(2) Closure by secondary intent. Here the wound is allowed to granulate on
its own without surgical closure. The tissue is cleaned and dressed as usual, and the
wound is covered with a sterile dressing. This is the procedure of choice for closing
certain defects such as finger amputation and partial-thickness tissue loss. In the case
of finger amputations, this type of closure usually gives better cosmetic and functional
(3) Closure by tertiary intent. This is delayed primary closure. The wound is
initially cleaned and dressed as in secondary intent. The patient returns in three to four
days for definitive closure. This is the procedure of choice for contaminated lacerations
that would leave unacceptable scars if not closed. Examples of lacerations are
mammalian bites, contaminated crush-lacerations, and cases when the patient delayed
too long for treatment to close primarily.
b. Wound Debridement and Excision.
Debridement of adherent foreign material. Follow this procedure.
(a) Irrigate the wound. Carefully explore the wound for any foreign
Foreign material serves as a source of infection and may "tattoo" the skin if
the material is near the skin surface.
(b) Remove the foreign material. The simplest method is to abrade the
soiled region repeated with a 4 x 4 inch piece of gauze moistened with saline. An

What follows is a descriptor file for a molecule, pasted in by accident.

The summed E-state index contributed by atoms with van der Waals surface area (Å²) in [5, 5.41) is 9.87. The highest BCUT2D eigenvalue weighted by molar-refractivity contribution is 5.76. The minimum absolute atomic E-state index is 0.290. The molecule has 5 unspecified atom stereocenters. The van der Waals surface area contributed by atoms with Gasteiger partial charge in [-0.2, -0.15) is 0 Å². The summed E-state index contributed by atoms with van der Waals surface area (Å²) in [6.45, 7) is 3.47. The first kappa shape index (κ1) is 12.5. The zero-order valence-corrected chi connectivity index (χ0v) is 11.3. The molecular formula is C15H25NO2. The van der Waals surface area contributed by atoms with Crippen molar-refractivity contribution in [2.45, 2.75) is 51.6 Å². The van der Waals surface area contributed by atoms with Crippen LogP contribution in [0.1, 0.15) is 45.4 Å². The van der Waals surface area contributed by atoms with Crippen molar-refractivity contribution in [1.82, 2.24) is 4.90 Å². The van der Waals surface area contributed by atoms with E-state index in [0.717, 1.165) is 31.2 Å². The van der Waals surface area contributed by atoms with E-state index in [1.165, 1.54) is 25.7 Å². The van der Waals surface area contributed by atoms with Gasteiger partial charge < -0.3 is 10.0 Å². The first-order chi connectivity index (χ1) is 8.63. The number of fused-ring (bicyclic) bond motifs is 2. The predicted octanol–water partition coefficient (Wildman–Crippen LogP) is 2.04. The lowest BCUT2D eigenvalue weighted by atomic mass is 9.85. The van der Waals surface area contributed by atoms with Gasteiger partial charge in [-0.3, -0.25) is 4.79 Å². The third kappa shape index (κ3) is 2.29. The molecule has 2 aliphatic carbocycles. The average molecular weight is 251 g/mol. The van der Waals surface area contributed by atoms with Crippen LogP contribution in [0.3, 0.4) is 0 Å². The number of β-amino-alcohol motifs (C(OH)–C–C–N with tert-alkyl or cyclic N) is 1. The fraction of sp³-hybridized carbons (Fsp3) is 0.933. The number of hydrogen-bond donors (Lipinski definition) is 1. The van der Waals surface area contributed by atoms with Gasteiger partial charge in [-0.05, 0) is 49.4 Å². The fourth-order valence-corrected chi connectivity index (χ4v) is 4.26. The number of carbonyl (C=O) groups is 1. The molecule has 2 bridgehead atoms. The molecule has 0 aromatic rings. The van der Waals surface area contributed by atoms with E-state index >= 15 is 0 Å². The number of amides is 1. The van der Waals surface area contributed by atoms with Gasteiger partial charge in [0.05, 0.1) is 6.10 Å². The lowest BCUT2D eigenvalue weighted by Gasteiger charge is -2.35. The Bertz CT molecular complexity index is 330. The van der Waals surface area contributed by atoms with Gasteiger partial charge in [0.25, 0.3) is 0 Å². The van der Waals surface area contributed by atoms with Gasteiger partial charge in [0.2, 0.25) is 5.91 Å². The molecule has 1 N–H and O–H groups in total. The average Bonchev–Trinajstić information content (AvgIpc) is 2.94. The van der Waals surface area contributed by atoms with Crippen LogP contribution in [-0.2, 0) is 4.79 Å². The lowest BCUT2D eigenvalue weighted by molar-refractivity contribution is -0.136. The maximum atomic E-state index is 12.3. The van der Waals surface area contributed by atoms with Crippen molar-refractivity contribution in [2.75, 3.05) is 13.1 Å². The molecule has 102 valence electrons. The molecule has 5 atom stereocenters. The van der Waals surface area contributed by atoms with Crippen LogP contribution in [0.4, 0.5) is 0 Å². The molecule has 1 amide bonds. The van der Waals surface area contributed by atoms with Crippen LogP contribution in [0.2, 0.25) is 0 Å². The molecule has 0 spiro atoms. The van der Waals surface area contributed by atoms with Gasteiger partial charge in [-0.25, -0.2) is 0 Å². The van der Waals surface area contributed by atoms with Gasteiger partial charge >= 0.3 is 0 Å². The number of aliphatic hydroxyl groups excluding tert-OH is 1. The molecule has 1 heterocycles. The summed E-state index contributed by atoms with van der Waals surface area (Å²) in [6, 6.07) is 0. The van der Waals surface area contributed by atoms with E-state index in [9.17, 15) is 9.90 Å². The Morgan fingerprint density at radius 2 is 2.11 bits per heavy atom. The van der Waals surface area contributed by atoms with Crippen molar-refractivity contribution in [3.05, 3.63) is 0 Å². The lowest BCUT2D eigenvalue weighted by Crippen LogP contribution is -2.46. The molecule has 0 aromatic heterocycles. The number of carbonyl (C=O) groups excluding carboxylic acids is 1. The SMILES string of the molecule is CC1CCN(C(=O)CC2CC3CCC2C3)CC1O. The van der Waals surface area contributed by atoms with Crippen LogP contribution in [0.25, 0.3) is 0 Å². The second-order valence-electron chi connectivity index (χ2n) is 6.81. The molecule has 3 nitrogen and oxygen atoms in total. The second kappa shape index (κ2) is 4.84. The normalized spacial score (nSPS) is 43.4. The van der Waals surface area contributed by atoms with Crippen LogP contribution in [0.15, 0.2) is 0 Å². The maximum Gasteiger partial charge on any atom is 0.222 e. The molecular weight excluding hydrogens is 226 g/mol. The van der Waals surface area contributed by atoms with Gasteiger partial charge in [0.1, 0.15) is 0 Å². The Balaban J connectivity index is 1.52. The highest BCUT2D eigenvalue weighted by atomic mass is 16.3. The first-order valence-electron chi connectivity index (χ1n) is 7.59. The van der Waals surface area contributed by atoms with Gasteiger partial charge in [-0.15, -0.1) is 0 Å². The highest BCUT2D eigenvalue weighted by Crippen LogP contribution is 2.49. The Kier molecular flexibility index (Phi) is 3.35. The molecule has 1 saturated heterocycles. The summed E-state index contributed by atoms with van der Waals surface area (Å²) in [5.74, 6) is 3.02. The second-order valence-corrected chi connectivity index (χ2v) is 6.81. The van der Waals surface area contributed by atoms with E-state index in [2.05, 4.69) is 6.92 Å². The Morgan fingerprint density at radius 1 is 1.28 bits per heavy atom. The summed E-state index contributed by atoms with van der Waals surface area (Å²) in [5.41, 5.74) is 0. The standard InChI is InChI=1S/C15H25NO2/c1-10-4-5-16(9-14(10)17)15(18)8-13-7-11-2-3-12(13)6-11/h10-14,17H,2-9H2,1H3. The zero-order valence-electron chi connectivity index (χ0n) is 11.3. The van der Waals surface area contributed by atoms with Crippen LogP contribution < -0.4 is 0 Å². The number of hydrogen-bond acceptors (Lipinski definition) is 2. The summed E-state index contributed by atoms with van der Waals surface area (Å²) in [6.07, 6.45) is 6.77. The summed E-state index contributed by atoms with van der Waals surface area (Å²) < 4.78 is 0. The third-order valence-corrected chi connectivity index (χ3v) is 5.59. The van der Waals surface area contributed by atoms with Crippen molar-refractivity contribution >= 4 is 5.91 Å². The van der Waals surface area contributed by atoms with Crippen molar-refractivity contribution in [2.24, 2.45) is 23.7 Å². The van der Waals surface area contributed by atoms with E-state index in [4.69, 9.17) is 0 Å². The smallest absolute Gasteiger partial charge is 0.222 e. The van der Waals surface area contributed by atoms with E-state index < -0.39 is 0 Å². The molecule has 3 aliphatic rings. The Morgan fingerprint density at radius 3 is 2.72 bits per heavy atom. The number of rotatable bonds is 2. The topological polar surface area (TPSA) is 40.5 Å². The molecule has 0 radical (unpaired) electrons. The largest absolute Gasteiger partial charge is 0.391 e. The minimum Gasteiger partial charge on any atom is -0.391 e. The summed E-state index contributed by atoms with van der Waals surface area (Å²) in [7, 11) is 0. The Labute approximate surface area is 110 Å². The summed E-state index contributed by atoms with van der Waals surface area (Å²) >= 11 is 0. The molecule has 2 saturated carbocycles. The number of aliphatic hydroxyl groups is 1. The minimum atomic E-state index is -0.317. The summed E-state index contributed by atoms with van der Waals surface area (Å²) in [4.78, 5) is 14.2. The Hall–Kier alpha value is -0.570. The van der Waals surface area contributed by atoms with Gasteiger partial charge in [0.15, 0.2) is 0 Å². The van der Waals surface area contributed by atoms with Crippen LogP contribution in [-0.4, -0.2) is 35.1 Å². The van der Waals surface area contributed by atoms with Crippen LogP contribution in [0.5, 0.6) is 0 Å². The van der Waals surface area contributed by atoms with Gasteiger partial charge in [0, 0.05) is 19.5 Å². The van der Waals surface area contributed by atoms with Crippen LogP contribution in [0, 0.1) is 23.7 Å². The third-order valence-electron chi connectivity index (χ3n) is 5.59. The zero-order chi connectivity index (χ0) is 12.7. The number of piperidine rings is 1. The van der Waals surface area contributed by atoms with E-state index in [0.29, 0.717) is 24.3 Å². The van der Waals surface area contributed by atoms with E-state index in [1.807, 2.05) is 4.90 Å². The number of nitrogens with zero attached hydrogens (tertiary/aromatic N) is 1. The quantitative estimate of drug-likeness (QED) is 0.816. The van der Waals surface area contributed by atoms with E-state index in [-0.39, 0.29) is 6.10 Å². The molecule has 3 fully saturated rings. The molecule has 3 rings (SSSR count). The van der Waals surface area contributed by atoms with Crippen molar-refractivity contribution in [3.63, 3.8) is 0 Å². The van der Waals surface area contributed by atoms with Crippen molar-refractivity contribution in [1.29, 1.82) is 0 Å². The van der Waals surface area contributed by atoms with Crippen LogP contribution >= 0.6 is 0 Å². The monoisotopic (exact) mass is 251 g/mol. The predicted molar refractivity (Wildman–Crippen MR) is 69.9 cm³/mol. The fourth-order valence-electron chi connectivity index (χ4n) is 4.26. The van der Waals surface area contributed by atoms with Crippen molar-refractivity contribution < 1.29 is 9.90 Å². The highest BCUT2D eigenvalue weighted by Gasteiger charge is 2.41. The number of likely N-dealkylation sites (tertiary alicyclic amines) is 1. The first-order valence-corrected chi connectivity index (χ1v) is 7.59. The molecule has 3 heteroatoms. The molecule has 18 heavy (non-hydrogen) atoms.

alternate method is to excise the soiled tissue using forceps and an iris scissors or
(2) Trimming the wound edge. Trim minute irregularities from the wound
edges. This takes only a little time and often greatly improves the final appearance after
the wound has healed. Often, only one millimeter of tissue needs to be trimmed off.
Using sharp iris scissors, carefully trim off minor irregularities from the edge. A scalpel
can also be used.
(3) Excisions to improve wound configuration. Wounds with small circular
defects or with multiple small irregularities heal best if they are first converted to an
ellipse by excising the adjacent tissue. This small ellipse can be made before closure.
Such an adjustment decreased the chance of infection and improves the cosmetic
appearance. This type of incision should be performed by a physician or a physician's
assistant under the direct supervision of a physician. The incision should be planned so
that the final scar conforms to the patient's skin tension lines.